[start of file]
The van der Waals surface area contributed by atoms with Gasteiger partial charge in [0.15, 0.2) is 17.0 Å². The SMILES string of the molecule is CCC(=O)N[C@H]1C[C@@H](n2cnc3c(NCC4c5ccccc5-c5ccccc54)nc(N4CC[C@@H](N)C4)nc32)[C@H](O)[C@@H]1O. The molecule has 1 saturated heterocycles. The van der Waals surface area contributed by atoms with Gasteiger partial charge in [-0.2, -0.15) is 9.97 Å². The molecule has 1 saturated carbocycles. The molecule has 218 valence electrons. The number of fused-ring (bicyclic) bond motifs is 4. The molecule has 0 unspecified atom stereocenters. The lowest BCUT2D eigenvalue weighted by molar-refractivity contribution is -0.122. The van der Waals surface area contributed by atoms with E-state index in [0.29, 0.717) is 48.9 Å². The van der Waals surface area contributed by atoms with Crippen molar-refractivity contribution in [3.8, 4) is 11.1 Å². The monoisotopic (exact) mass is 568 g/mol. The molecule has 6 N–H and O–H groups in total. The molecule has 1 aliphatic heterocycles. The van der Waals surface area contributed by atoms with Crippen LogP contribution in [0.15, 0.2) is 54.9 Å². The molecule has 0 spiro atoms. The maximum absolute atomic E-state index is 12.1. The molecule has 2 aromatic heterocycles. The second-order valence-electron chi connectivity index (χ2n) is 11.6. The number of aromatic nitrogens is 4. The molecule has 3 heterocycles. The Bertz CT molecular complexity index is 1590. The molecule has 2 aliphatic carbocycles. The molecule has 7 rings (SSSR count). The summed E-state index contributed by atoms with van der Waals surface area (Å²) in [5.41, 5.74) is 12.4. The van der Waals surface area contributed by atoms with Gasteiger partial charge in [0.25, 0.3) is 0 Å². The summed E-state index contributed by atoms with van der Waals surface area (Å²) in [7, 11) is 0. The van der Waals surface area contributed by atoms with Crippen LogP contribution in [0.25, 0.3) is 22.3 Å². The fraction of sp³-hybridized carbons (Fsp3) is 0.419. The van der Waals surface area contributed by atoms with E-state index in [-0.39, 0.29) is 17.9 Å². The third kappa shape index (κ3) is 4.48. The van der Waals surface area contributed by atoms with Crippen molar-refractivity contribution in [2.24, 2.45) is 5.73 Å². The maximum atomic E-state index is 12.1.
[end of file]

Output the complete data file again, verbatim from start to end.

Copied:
The van der Waals surface area contributed by atoms with Gasteiger partial charge in [0.15, 0.2) is 17.0 Å². The SMILES string of the molecule is CCC(=O)N[C@H]1C[C@@H](n2cnc3c(NCC4c5ccccc5-c5ccccc54)nc(N4CC[C@@H](N)C4)nc32)[C@H](O)[C@@H]1O. The molecule has 1 saturated heterocycles. The van der Waals surface area contributed by atoms with Gasteiger partial charge in [-0.2, -0.15) is 9.97 Å². The molecule has 1 saturated carbocycles. The molecule has 218 valence electrons. The number of fused-ring (bicyclic) bond motifs is 4. The molecule has 0 unspecified atom stereocenters. The lowest BCUT2D eigenvalue weighted by molar-refractivity contribution is -0.122. The van der Waals surface area contributed by atoms with E-state index in [0.29, 0.717) is 48.9 Å². The van der Waals surface area contributed by atoms with Crippen molar-refractivity contribution in [3.8, 4) is 11.1 Å². The monoisotopic (exact) mass is 568 g/mol. The molecule has 6 N–H and O–H groups in total. The molecule has 1 aliphatic heterocycles. The van der Waals surface area contributed by atoms with Crippen LogP contribution in [0.15, 0.2) is 54.9 Å². The molecule has 0 spiro atoms. The maximum absolute atomic E-state index is 12.1. The molecule has 2 aromatic heterocycles. The second-order valence-electron chi connectivity index (χ2n) is 11.6. The number of aromatic nitrogens is 4. The molecule has 3 heterocycles. The Bertz CT molecular complexity index is 1590. The molecule has 2 aliphatic carbocycles. The molecule has 7 rings (SSSR count). The summed E-state index contributed by atoms with van der Waals surface area (Å²) in [5.41, 5.74) is 12.4. The van der Waals surface area contributed by atoms with Gasteiger partial charge in [0.25, 0.3) is 0 Å². The summed E-state index contributed by atoms with van der Waals surface area (Å²) in [7, 11) is 0. The van der Waals surface area contributed by atoms with Crippen LogP contribution in [0.25, 0.3) is 22.3 Å². The fraction of sp³-hybridized carbons (Fsp3) is 0.419. The van der Waals surface area contributed by atoms with E-state index in [-0.39, 0.29) is 17.9 Å². The third kappa shape index (κ3) is 4.48. The van der Waals surface area contributed by atoms with Crippen molar-refractivity contribution in [2.24, 2.45) is 5.73 Å². The maximum atomic E-state index is 12.1.